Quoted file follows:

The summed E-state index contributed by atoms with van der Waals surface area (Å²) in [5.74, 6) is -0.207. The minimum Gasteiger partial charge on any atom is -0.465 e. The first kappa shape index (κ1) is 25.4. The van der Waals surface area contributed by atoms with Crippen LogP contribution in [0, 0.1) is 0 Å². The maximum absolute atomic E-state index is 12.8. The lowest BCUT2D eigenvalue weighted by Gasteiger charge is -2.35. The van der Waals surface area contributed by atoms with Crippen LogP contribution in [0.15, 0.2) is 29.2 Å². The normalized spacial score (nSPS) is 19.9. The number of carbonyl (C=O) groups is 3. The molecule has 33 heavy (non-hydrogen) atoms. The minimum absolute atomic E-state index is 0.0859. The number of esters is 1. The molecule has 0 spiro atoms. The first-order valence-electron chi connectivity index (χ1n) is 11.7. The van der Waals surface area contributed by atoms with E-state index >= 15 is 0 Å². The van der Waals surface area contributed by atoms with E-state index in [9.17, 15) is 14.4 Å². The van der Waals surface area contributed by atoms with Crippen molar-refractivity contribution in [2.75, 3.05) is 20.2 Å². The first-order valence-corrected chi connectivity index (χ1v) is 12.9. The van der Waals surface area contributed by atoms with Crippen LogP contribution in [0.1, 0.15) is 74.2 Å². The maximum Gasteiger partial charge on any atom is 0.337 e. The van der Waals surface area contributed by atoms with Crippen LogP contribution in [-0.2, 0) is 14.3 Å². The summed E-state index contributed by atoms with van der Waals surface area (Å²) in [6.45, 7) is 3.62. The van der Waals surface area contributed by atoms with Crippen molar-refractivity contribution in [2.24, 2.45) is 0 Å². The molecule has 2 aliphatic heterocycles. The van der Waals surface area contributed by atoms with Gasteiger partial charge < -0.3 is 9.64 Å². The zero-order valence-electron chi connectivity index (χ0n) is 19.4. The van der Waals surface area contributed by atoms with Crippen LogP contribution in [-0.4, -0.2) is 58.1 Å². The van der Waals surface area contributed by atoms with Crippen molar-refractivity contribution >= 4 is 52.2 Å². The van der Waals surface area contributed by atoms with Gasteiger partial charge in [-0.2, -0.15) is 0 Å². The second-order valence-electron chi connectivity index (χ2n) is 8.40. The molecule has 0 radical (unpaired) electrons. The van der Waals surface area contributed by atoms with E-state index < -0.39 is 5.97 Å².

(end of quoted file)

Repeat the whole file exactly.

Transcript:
The summed E-state index contributed by atoms with van der Waals surface area (Å²) in [5.74, 6) is -0.207. The minimum Gasteiger partial charge on any atom is -0.465 e. The first kappa shape index (κ1) is 25.4. The van der Waals surface area contributed by atoms with Crippen LogP contribution in [0, 0.1) is 0 Å². The maximum absolute atomic E-state index is 12.8. The lowest BCUT2D eigenvalue weighted by Gasteiger charge is -2.35. The van der Waals surface area contributed by atoms with Crippen LogP contribution in [0.15, 0.2) is 29.2 Å². The normalized spacial score (nSPS) is 19.9. The number of carbonyl (C=O) groups is 3. The molecule has 33 heavy (non-hydrogen) atoms. The minimum absolute atomic E-state index is 0.0859. The number of esters is 1. The molecule has 0 spiro atoms. The first-order valence-electron chi connectivity index (χ1n) is 11.7. The van der Waals surface area contributed by atoms with E-state index >= 15 is 0 Å². The van der Waals surface area contributed by atoms with E-state index in [9.17, 15) is 14.4 Å². The van der Waals surface area contributed by atoms with Crippen molar-refractivity contribution in [2.75, 3.05) is 20.2 Å². The first-order valence-corrected chi connectivity index (χ1v) is 12.9. The van der Waals surface area contributed by atoms with Crippen LogP contribution in [0.1, 0.15) is 74.2 Å². The maximum Gasteiger partial charge on any atom is 0.337 e. The van der Waals surface area contributed by atoms with Crippen LogP contribution in [-0.2, 0) is 14.3 Å². The summed E-state index contributed by atoms with van der Waals surface area (Å²) in [6.45, 7) is 3.62. The van der Waals surface area contributed by atoms with Crippen molar-refractivity contribution in [2.24, 2.45) is 0 Å². The molecule has 2 aliphatic heterocycles. The van der Waals surface area contributed by atoms with Gasteiger partial charge < -0.3 is 9.64 Å². The zero-order valence-electron chi connectivity index (χ0n) is 19.4. The van der Waals surface area contributed by atoms with Crippen LogP contribution in [-0.4, -0.2) is 58.1 Å². The van der Waals surface area contributed by atoms with Crippen molar-refractivity contribution >= 4 is 52.2 Å². The van der Waals surface area contributed by atoms with Gasteiger partial charge in [-0.2, -0.15) is 0 Å². The second-order valence-electron chi connectivity index (χ2n) is 8.40. The molecule has 0 radical (unpaired) electrons. The van der Waals surface area contributed by atoms with E-state index < -0.39 is 5.97 Å².